State Rep. Nick Collins said he wants to prevent public scrutiny of all internal investigations of alleged police brutality or misconduct even after an investigation is finished.
Recently a Medford police officer resigned after threatening to put a bullet in the head of a motorist going around a rotary in the wrong direction.
Requests for his record found multiple past suspensions for misconduct.
But Collins said an officer’s credibility in future cases also can be jeopardized.
“They can be discredited during that process when information is being sought about their personnel files while a case is ongoing,” Collins said.
Collins’ bill would keep all internal investigations private — even after the investigation has concluded.
First amendment advocates said this is the wrong message to send police.
“It tells (police) if you’re accused by a citizen of using excessive force, if you’re accused by a citizen of abusing your authority, don’t worry, we’ll keep it under wraps,” said First Amendment media attorney Jeff Pyle. “That is not a good way to discourage police abuse.”
In the age of cellphone videos it’s impossible to keep misconduct under wraps.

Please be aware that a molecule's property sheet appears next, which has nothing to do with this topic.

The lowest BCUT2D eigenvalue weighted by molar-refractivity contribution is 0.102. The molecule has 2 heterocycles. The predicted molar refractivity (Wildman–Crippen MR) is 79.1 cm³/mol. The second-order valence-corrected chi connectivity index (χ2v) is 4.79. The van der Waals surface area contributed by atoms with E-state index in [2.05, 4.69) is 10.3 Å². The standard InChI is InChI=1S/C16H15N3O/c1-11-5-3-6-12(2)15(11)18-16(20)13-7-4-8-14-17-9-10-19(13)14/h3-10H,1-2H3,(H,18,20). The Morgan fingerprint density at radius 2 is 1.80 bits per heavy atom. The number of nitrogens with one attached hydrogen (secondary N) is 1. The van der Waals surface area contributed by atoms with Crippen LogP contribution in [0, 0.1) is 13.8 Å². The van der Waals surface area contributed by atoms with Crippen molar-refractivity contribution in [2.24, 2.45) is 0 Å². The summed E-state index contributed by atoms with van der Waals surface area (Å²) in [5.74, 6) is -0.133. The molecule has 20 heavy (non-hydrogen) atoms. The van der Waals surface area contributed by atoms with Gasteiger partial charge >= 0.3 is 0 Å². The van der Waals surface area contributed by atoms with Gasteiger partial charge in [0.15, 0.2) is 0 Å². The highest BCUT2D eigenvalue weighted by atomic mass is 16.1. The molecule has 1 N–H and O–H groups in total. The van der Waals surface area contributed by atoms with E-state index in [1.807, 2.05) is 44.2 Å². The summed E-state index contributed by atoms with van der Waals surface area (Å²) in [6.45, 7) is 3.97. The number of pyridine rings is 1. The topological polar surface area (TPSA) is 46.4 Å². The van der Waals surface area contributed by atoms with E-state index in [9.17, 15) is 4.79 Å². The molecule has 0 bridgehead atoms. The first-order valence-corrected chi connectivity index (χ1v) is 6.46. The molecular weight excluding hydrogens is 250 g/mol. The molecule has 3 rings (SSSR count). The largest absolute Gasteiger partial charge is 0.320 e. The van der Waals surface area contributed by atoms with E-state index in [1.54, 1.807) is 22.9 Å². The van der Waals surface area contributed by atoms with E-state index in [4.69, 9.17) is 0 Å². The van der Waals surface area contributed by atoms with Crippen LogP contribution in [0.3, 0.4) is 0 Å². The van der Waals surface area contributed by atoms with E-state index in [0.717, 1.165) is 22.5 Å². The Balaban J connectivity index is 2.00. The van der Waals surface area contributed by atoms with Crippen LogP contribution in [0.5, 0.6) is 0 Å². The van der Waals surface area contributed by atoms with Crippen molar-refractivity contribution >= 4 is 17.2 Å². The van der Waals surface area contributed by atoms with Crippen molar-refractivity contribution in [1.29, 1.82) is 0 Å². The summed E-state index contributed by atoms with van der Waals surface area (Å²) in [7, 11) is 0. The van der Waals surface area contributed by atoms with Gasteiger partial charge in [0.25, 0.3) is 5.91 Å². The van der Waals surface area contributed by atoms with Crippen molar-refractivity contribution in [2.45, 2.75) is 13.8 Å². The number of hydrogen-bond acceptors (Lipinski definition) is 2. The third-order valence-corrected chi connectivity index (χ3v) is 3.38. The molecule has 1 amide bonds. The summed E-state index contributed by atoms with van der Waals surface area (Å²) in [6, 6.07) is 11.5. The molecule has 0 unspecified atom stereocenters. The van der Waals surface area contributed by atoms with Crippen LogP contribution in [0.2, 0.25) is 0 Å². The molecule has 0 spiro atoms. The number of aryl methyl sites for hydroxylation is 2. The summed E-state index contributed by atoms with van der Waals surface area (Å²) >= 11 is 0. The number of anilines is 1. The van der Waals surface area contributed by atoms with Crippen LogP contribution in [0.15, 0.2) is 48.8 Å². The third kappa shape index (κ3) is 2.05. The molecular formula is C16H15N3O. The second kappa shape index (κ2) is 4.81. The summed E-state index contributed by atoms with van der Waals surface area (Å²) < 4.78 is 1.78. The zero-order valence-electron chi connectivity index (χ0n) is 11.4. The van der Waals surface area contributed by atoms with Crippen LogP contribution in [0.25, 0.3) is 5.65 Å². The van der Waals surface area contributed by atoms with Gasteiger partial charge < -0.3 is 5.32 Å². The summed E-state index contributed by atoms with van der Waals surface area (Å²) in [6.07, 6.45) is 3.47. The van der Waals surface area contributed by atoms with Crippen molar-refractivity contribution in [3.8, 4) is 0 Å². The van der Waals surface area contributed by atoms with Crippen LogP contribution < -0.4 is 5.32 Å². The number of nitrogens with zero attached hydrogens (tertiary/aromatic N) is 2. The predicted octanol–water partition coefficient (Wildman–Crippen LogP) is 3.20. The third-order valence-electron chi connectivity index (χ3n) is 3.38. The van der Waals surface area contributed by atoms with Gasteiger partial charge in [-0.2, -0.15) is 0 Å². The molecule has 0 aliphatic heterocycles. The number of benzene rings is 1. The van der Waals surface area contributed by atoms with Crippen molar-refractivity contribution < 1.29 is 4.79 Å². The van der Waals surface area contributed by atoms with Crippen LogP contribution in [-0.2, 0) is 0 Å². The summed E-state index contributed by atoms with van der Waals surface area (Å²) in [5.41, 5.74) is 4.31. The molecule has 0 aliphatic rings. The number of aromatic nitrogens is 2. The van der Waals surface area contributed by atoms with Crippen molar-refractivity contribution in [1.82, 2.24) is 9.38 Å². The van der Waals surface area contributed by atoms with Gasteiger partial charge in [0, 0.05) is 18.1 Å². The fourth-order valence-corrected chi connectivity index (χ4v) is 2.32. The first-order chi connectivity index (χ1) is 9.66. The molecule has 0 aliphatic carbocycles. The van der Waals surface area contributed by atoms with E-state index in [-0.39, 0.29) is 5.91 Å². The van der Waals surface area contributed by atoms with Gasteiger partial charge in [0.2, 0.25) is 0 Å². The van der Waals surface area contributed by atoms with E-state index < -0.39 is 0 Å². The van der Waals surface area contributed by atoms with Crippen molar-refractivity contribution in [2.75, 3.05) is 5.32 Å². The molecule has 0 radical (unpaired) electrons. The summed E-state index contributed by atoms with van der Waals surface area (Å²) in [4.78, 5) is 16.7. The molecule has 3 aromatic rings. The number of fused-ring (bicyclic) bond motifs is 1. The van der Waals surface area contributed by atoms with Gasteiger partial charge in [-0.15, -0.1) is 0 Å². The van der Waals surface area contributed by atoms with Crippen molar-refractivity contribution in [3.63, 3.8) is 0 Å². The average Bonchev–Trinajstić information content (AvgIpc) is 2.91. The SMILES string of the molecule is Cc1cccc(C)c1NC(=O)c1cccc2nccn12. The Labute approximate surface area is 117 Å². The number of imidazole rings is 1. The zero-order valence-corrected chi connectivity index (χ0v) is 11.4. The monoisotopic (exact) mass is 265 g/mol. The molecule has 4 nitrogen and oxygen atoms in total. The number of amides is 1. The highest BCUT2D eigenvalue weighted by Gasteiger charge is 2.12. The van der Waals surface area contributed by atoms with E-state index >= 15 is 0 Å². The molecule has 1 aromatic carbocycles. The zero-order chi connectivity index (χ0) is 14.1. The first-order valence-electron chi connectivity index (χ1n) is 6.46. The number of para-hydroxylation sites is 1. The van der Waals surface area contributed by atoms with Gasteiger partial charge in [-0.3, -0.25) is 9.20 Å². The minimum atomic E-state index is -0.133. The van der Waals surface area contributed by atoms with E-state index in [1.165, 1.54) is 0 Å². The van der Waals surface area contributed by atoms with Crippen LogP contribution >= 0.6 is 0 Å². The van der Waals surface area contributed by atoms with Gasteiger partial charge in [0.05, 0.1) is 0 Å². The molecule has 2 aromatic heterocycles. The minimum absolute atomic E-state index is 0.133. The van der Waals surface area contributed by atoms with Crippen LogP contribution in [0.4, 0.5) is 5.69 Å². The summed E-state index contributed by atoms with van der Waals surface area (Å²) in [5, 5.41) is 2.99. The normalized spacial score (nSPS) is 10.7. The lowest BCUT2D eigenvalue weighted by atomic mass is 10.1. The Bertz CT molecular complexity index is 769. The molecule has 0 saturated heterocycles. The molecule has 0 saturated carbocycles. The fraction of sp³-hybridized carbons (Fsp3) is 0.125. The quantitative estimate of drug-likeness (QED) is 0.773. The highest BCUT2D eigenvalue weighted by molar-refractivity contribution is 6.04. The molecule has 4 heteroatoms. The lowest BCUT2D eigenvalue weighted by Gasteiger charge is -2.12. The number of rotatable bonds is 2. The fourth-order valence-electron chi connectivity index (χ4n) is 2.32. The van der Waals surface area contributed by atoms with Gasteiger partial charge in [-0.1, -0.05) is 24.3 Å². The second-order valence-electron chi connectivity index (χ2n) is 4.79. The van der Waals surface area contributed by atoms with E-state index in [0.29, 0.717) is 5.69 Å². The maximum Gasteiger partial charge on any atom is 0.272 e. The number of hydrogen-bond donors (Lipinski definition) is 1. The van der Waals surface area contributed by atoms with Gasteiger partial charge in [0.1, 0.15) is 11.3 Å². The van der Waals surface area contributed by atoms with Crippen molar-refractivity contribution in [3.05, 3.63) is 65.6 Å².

Ferguson, Cleveland and Medford are examples of how the public already is skeptical of most police departments policing themselves.
“Which is a big level of trust,” Secretary of State William Galvin said. “We certainly have the right to review how they’ve used that level of trust.”
NewsCenter 5’s Janet Wu asked Collins if the public should be able to know what happened during the course of an investigation.
“Well that’s a conversation we can continue having,” he said. “Again, this bill is starting point. Nothing’s passed. It’s going through the process.”
Collins’ bill is now before the Judiciary Committee and is not expected to go to the floor of the House for a vote until next year, if then.
He said it will not be thrown in with a group of bills requiring more disclosure of other public records.